List and discuss the tools you have available to you right now to REASONABLY adjust to circumstances as they unfold. Start thinking of how you will ROLL with the punches instead of THROWING them! If it helps, look at what you wrote down when you “inventoried the minefield” above.
What tools do you have that you can use if you encounter one of the mines you’ve listed? If you can’t think of any tools, is walking through that minefield really a good idea for you at this time? What are some other options you have this year that will allow you to avoid the mine but have the holiday that’s right for you?
4. Write out your strategy
As silly as this sounds, I still do this. If I know I’m going to be at So-and So’s house this year, then Uncle You-Know is gonna be there too and you can bet the conversation will eventually turn to Thus-and-So. If it does, then I am going to do This, That and the Other. I have it written down. I can look at it if I have to.
I have a couple words outlining a simply strategy for each mine that I might encounter. And, in bold and allcaps, at the bottom of the list, I have written: “UNDER NO CIRCUMSTANCES WILL I ALLOW MYSELF TO: ________________________” and I describe each potential behavior I am committing to avoid.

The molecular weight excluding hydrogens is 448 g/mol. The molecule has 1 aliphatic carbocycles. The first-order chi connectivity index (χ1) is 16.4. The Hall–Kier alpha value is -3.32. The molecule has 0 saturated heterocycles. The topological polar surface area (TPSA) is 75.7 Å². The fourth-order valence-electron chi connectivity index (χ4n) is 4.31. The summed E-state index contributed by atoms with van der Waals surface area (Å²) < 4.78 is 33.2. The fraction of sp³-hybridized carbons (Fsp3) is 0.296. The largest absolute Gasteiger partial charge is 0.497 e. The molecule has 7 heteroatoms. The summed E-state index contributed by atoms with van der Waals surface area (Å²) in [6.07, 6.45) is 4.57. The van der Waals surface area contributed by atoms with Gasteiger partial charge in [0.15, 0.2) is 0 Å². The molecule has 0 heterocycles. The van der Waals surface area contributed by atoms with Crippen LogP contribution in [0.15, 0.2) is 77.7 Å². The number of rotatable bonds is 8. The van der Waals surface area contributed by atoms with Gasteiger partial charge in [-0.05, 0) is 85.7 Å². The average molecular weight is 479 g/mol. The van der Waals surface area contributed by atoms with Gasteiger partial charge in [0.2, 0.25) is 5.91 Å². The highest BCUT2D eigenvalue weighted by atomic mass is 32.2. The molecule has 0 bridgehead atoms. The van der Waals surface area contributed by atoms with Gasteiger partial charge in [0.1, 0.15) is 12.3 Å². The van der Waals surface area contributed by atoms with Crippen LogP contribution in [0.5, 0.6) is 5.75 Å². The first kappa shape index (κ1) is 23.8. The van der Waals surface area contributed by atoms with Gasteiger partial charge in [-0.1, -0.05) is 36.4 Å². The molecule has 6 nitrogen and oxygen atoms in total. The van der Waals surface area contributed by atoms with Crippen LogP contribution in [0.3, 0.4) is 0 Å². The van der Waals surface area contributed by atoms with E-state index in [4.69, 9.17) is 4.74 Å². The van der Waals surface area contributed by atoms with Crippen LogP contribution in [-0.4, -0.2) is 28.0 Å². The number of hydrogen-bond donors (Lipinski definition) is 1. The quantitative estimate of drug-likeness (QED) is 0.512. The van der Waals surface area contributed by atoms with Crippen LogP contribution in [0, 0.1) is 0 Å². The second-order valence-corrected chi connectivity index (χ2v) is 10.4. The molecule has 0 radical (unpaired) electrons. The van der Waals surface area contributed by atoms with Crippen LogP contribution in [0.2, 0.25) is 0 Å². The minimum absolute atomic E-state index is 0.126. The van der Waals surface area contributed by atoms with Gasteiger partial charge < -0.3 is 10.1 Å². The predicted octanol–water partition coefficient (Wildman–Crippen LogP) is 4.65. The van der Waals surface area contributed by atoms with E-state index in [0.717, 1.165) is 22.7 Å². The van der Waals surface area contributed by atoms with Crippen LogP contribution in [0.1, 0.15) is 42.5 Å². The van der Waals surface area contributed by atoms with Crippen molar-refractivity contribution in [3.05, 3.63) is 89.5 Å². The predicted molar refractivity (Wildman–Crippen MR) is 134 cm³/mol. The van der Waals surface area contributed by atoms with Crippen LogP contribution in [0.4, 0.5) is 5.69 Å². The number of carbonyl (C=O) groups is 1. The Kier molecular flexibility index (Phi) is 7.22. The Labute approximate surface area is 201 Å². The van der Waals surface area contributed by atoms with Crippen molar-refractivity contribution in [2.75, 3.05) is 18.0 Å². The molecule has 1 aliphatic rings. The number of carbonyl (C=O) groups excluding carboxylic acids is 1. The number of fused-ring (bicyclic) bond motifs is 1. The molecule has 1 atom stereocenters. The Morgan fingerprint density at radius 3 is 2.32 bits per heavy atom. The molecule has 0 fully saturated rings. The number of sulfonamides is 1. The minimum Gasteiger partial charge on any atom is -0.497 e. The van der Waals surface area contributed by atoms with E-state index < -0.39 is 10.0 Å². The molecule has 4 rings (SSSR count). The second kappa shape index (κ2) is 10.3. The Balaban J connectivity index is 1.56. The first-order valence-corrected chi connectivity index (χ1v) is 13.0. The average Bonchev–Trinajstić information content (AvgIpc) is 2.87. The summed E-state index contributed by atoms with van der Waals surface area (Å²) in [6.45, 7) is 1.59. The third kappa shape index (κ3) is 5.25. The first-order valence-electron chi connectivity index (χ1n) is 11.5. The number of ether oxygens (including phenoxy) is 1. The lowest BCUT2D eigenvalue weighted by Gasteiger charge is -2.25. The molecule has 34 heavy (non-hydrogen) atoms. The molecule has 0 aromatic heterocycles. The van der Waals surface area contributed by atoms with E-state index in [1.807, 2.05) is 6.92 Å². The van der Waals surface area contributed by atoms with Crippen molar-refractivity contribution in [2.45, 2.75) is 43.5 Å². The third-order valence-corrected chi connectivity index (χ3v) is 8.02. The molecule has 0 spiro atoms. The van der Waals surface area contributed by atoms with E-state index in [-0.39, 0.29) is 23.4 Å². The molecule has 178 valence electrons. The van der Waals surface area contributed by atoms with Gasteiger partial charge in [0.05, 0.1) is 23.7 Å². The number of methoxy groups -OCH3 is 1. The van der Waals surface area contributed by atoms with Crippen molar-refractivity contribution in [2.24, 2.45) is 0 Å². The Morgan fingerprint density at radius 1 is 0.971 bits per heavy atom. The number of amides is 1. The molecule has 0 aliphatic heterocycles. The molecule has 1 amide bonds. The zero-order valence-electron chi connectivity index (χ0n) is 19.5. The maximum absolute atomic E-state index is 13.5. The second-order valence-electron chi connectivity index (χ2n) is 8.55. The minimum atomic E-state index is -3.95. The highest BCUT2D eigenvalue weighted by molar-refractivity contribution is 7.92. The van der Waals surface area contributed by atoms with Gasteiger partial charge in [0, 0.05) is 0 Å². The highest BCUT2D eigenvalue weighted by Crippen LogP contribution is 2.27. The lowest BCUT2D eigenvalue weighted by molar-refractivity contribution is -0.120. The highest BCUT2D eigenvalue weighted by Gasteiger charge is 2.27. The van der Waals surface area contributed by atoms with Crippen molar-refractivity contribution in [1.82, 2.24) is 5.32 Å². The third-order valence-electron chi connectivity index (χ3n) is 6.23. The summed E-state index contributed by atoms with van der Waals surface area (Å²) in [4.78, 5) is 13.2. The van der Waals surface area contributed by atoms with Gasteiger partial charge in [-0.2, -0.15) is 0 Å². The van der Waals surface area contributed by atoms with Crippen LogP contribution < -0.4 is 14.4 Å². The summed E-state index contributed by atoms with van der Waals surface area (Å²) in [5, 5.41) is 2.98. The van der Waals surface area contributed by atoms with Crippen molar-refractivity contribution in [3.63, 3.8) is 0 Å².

As simple as this sounds, so many of us in recovery have been so beaten down by life, and have grown so accustomed to continually failing that we no longer have a clear idea of what success means for us personally. If we do have some vague notion, we are often more doubtful than hopeful we can make that vision of success a reality in our lives.
First, be realistic and honest about your situation, strengths and life circumstances. Aim high in all that you do. But aim for something that makes sense given your unique gifts and talents.
Second, don’t stop believing your dreams can AND WILL happen for you if you just don’t give up.
Third, just don’t give up!
Bringing it all home, make the firm decision to have a joy-filled holiday season this year. Think about what the season means to you personally, how you want to celebrate it and who you want to spend it with. Choose the options that maximize your sense of joy and personal fulfillment and that minimize the potential for sadness, discontent or despair.